Most school sports physicals conducted in Phoenix pediatrics clinics involve two parts, a verbal taking of your child’s medical and physical history, and a physical evaluation. The medical record part of school sports physicals is designed so that Phoenix pediatrics clinicians can properly understand and evaluate your child’s potential medical risks based on past experiences and issues.

Your North Phoenix pediatrics practitioner will find out about your child’s family history, particularly any diseases or hereditary heath issues that could impact physical performance and wellbeing. A predisposition to asthma, for instance, can pose problems for student athletes involved in high-energy sports. Your Phoenix pediatrics clinic will also make note of past injuries, any allergies, and similar concerns that could affect your child’s athletic abilities.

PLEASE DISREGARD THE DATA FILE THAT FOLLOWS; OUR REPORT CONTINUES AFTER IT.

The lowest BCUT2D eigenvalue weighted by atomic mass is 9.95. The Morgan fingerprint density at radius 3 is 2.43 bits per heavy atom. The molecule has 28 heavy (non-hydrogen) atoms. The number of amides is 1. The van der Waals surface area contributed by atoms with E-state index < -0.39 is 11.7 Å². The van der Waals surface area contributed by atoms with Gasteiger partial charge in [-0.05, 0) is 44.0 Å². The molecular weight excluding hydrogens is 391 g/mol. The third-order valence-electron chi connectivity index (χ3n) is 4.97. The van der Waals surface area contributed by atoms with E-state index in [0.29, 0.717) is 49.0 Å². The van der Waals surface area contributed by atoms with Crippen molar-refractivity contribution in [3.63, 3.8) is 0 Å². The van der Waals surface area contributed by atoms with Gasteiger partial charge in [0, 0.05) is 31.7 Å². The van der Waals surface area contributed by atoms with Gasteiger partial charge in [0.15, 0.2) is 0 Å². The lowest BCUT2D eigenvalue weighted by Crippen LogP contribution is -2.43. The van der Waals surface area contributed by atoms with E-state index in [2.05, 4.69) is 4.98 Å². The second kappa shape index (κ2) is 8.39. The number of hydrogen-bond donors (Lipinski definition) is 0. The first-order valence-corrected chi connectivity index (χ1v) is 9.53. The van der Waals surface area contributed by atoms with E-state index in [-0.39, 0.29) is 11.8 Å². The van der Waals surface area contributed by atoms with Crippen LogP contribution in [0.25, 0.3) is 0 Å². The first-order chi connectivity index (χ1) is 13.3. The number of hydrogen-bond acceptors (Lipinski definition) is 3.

The next part of school sports physicals is the actual physical examination, which gives North Phoenix pediatrics practitioners a full understanding of your child’s physical wellbeing. Phoenix pediatrics professionals focus on the health of bodily functions and systems, including blood pressure, heart rate, vision, lungs, and other things affected by the demands of sports.

Put together in school sports physicals, these examinations enable North phoenix pediatrics clinics to deem your child fit to participate in student athletics, or can point to health problems that should be addressed if your child wants to be involved in sports. Phoenix pediatrics professionals may prescribe certain medications, conduct further evaluations, or suggest adjustments such as a lower impact sport, or modifications to certain moves and exercises.

Ultimately, the goal of school sports physicals is to ensure that your child is safe and protected from medical maladies while participating in student athletics. Getting the expertise and advice of a North Phoenix pediatrics professional is the best way to know that students are fully capable of playing sports, without taking any unnecessary health and safety risks as a result.

Posted in Blog on March 24th, 2015

A Guide to School Shots